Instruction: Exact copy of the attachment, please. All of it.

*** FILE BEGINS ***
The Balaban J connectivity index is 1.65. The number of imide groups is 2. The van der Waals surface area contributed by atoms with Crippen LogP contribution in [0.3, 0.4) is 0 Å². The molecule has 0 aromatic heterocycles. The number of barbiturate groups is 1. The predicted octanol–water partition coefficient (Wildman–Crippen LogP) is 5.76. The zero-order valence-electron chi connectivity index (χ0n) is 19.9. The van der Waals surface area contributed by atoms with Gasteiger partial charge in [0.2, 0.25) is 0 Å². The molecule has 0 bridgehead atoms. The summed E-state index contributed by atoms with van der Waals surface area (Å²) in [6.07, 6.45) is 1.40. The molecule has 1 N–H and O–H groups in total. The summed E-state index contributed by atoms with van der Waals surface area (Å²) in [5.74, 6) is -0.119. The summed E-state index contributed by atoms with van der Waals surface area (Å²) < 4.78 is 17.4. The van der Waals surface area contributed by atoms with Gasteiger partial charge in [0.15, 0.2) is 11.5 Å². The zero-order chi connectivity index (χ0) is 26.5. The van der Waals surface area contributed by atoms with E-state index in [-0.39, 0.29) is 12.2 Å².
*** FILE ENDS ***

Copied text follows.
The Balaban J connectivity index is 1.65. The number of imide groups is 2. The van der Waals surface area contributed by atoms with Crippen LogP contribution in [0.3, 0.4) is 0 Å². The molecule has 0 aromatic heterocycles. The number of barbiturate groups is 1. The predicted octanol–water partition coefficient (Wildman–Crippen LogP) is 5.76. The zero-order valence-electron chi connectivity index (χ0n) is 19.9. The van der Waals surface area contributed by atoms with Gasteiger partial charge in [0.2, 0.25) is 0 Å². The molecule has 0 bridgehead atoms. The summed E-state index contributed by atoms with van der Waals surface area (Å²) in [6.07, 6.45) is 1.40. The molecule has 1 N–H and O–H groups in total. The summed E-state index contributed by atoms with van der Waals surface area (Å²) in [5.74, 6) is -0.119. The summed E-state index contributed by atoms with van der Waals surface area (Å²) < 4.78 is 17.4. The van der Waals surface area contributed by atoms with Gasteiger partial charge in [0.15, 0.2) is 11.5 Å². The zero-order chi connectivity index (χ0) is 26.5. The van der Waals surface area contributed by atoms with E-state index in [-0.39, 0.29) is 12.2 Å².